Only one ship is seeking us, a black-
Sailed unfamiliar, towing at her back
A huge and birdless silence. In her wake
No waters breed or break.

(from 'Next, Please', 1955)

In The Whitsun Weddings the title-poem describes the poet's journey by train from Hull to London. Whitsun is the seventh Sunday after Easter. In the 1950s, British tax law made the Whitsun weekend a financially advantageous time to be married: "Just long enough to settle hats and say / I nearly died, / A dozen marriages got under way. / They watched the landscape, sitting side by side/." Larkin used the tones and rhythms of ordinary speech, and focused on the urban landscape of the industrial north. "Canals with floatings of industrial froth; / A hothouse flashed uniquely: hedges dipped / And rose: and now and then a smell of grass / Displaced the reek of buttoned carriage-cloth / Until the next town, new and nondescript, / Approached with acres of dismantled cars."

High Windows, Larkin's final collection, includes two substantial poems about ageing, illness and death, 'The Old Fools' and 'The Building'. In these works Larkin explored the national mood of post-war England and its bleak views of the future, which eventually led to the rise of Thatcherism. Larkin adored Margaret Thatcher; the admiration was mutual.

Larkin feared marriage and family, and never married. As he wrote at the age of 26 in 'Epigram on an Academic Marriage': You see that man? He has a month-old wife / He married from emotional cupidity, / Hoping she'd 'put him into touch with Life' - / Now finds all she's in touch with is stupidity." (Belonging and Estrangement in the Poetry of Philip Larkin, R.S. Thomas and Charles Causley by Rory Waterman, 2016, p. 91) Larkin managed to maintain three long relationships – most of his life Larkin spent with Monica Jones, a professor of English, whom he met when he was 24. In 1974 he bought a house in Hull, which he shared with her. In 1961, Larkin began a relationship with Maeve Brennan, a colleague at Hull library. The third woman was Betty Mackereth, his secretary at Hull University.  Although he had a number of affairs, Larkin did not regard himself as a great lover or a highly-sexed person. "I'm sorry that our lovemaking fizzled out in Devon, as you rightly noticed," he once wrote apologetically to Monica. "I tire very easily & am always more prepared for sex in the morning than at night." (Philip Larkin: Letters to Monica, edited by Anthony Thwaite, 2012)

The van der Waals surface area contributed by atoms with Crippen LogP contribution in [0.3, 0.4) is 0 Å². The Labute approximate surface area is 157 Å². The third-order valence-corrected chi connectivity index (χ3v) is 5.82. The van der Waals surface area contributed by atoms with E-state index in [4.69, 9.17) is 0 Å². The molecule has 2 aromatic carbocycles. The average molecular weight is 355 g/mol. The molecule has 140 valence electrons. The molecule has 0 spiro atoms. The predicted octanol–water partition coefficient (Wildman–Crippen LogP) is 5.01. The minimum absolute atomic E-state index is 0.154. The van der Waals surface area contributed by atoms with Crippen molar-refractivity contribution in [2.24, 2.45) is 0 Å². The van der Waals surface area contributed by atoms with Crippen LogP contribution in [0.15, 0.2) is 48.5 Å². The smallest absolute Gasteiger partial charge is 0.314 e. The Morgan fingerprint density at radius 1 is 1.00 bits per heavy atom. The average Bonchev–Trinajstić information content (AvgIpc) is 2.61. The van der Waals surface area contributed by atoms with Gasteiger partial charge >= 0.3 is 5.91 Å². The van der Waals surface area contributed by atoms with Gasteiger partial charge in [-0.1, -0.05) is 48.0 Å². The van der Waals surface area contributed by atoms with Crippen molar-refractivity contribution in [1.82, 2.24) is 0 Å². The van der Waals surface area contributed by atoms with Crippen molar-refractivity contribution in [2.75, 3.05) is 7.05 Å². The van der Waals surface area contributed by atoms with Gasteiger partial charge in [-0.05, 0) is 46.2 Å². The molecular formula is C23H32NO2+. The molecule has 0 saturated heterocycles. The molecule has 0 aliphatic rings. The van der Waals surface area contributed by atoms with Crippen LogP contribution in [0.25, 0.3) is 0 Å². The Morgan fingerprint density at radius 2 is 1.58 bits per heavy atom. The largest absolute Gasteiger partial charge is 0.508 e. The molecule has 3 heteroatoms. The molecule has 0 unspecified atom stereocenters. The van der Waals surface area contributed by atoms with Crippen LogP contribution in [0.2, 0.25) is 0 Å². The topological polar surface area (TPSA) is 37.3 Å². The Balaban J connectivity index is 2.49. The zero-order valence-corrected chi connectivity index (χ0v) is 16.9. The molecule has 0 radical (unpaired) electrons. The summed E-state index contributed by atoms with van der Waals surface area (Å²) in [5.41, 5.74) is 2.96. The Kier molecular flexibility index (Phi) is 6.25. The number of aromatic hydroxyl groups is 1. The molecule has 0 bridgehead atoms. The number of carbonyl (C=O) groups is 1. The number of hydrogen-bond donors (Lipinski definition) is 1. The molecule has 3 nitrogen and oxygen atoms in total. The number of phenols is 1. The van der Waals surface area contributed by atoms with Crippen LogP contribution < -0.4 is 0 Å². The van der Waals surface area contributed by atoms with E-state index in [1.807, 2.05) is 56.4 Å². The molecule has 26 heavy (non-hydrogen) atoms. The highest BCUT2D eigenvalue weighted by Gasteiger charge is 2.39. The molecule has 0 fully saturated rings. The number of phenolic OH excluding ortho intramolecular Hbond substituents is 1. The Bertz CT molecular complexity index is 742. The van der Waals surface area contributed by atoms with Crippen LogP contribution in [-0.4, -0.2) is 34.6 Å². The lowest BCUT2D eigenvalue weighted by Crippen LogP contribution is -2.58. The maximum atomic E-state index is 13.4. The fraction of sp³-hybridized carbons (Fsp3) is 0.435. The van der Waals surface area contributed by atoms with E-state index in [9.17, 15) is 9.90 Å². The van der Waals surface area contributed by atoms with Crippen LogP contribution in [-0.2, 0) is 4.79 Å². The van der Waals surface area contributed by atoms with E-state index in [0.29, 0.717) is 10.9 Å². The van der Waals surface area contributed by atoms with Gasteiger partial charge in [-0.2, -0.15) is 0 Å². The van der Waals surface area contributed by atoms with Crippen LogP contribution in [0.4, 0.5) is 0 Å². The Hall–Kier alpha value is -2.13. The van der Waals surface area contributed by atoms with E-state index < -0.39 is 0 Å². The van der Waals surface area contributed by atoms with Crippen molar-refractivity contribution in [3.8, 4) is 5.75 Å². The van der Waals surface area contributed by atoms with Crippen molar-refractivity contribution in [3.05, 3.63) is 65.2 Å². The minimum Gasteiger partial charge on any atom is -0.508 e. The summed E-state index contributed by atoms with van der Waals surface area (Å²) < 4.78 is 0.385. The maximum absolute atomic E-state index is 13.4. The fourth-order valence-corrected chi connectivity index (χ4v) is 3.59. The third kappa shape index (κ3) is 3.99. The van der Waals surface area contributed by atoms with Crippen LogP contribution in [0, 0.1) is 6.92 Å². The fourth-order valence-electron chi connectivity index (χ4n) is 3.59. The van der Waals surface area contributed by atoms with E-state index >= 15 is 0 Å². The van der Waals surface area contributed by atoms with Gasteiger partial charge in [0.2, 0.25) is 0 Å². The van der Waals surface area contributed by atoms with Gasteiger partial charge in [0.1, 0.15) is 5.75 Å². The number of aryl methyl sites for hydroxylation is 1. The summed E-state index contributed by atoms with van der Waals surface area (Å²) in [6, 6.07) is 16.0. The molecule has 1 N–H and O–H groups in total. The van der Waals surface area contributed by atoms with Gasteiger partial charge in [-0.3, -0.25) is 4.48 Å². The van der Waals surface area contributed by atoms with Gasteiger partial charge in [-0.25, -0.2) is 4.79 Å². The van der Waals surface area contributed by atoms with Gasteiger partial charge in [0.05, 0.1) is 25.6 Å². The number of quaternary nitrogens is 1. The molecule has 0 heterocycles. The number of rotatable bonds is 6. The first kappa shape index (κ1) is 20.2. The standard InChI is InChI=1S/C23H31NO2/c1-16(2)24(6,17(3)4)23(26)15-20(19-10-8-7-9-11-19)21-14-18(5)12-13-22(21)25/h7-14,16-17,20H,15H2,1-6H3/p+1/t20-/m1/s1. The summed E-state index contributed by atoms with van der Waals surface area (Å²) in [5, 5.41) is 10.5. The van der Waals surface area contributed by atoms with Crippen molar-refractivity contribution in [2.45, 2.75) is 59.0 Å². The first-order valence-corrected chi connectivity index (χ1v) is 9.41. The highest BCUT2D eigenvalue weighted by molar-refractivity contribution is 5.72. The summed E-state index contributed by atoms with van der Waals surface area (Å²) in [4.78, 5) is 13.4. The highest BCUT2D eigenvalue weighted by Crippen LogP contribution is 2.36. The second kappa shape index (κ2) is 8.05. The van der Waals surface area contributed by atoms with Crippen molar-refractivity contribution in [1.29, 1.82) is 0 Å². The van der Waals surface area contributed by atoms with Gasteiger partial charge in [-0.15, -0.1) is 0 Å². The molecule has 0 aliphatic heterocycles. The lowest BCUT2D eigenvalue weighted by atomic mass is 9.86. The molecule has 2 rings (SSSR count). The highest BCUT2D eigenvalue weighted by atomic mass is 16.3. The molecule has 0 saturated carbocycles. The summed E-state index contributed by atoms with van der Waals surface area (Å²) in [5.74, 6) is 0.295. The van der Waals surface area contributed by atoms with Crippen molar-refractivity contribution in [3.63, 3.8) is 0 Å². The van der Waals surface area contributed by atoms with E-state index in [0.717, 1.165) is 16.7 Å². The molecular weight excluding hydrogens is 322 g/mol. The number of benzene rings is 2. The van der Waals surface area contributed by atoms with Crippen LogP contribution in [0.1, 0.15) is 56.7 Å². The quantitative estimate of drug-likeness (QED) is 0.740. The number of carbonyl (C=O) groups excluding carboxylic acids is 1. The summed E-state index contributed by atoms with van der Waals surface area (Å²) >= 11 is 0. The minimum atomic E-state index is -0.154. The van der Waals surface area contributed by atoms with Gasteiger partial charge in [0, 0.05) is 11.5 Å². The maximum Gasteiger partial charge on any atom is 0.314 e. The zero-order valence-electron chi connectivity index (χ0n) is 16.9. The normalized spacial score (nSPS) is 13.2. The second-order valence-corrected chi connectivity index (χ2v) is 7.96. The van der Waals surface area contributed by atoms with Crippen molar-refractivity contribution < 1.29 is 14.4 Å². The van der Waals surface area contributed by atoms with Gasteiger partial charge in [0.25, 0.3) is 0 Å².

Larkin's mother died in 1977, and after her death he wrote only 11 poems, although he produced a book of essays in 1983. "Life is first boredom, then fear / Whether or not we use it, it goes," Larkin concluded in 'Dockery and Son' (1963).

"Deprivation is for me what daffodils were to Wordsworth," was Larkin's famous confession. ('A Voice for Our Time,' interviewer Miriam Gross, The Observer, 16 December 1979, p. 35) Larkin avoided "big" words, sentimentality and philosophising, his language was plain, his approach was cool and restricted – critics often accused him of lack of emotional involvement.

When Larkin was offered the Poet Laureate in 1984 by Mrs. Thatcher, he politely refused and the Laureateship it went to Ted Hughes. Rumors spread that after the death of Sir John Betjeman he was expected to become the next Poet Laureate, but was passed over because of his use of profanity in High Windows. During the Christmas season in the same year he had no appetite and he began to wonder if his liver was rebelling against his heavy drinking. He felt that life "has nothing to offer after fifty, and after sixty doesn't bear thinking about." Eventually Larkin underwent surgery for cancer of the oesophagus, and died within a year on December 2, 1985. At his funeral in Westminster Abbey a combo played Bix Beiderbecke and Sidney Bechet (1897-1959), of whom he had written in 'For Sidney Bechet': "On me your voice falls as they say love should, / Like an enormous yes. My Crescent City / Is where your speech alone is understood/."